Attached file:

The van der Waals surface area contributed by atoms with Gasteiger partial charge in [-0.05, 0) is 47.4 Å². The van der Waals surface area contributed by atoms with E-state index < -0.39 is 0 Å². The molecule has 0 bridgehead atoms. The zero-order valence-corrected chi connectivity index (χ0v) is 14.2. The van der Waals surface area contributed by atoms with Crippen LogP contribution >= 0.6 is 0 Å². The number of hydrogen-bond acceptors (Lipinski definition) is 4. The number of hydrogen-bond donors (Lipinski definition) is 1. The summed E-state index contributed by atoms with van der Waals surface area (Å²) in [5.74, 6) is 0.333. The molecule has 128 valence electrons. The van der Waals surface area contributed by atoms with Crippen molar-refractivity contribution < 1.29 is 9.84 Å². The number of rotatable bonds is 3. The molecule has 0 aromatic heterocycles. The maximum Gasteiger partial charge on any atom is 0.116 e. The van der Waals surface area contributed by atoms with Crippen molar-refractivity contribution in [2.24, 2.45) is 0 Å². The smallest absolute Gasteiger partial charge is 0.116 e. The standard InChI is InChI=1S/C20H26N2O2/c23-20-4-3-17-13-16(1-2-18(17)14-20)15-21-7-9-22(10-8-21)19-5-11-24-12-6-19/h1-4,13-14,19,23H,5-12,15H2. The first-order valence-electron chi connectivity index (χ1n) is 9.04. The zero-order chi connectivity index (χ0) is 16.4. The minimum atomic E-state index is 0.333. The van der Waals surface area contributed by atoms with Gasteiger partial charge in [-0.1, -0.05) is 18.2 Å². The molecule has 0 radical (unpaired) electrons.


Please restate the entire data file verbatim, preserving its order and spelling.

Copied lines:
The van der Waals surface area contributed by atoms with Gasteiger partial charge in [-0.05, 0) is 47.4 Å². The van der Waals surface area contributed by atoms with E-state index < -0.39 is 0 Å². The molecule has 0 bridgehead atoms. The zero-order valence-corrected chi connectivity index (χ0v) is 14.2. The van der Waals surface area contributed by atoms with Crippen LogP contribution >= 0.6 is 0 Å². The number of hydrogen-bond acceptors (Lipinski definition) is 4. The number of hydrogen-bond donors (Lipinski definition) is 1. The summed E-state index contributed by atoms with van der Waals surface area (Å²) in [5.74, 6) is 0.333. The molecule has 128 valence electrons. The van der Waals surface area contributed by atoms with Crippen molar-refractivity contribution < 1.29 is 9.84 Å². The number of rotatable bonds is 3. The molecule has 0 aromatic heterocycles. The maximum Gasteiger partial charge on any atom is 0.116 e. The van der Waals surface area contributed by atoms with Crippen molar-refractivity contribution in [2.24, 2.45) is 0 Å². The smallest absolute Gasteiger partial charge is 0.116 e. The standard InChI is InChI=1S/C20H26N2O2/c23-20-4-3-17-13-16(1-2-18(17)14-20)15-21-7-9-22(10-8-21)19-5-11-24-12-6-19/h1-4,13-14,19,23H,5-12,15H2. The first-order valence-electron chi connectivity index (χ1n) is 9.04. The zero-order chi connectivity index (χ0) is 16.4. The minimum atomic E-state index is 0.333. The van der Waals surface area contributed by atoms with Gasteiger partial charge in [-0.1, -0.05) is 18.2 Å². The molecule has 0 radical (unpaired) electrons.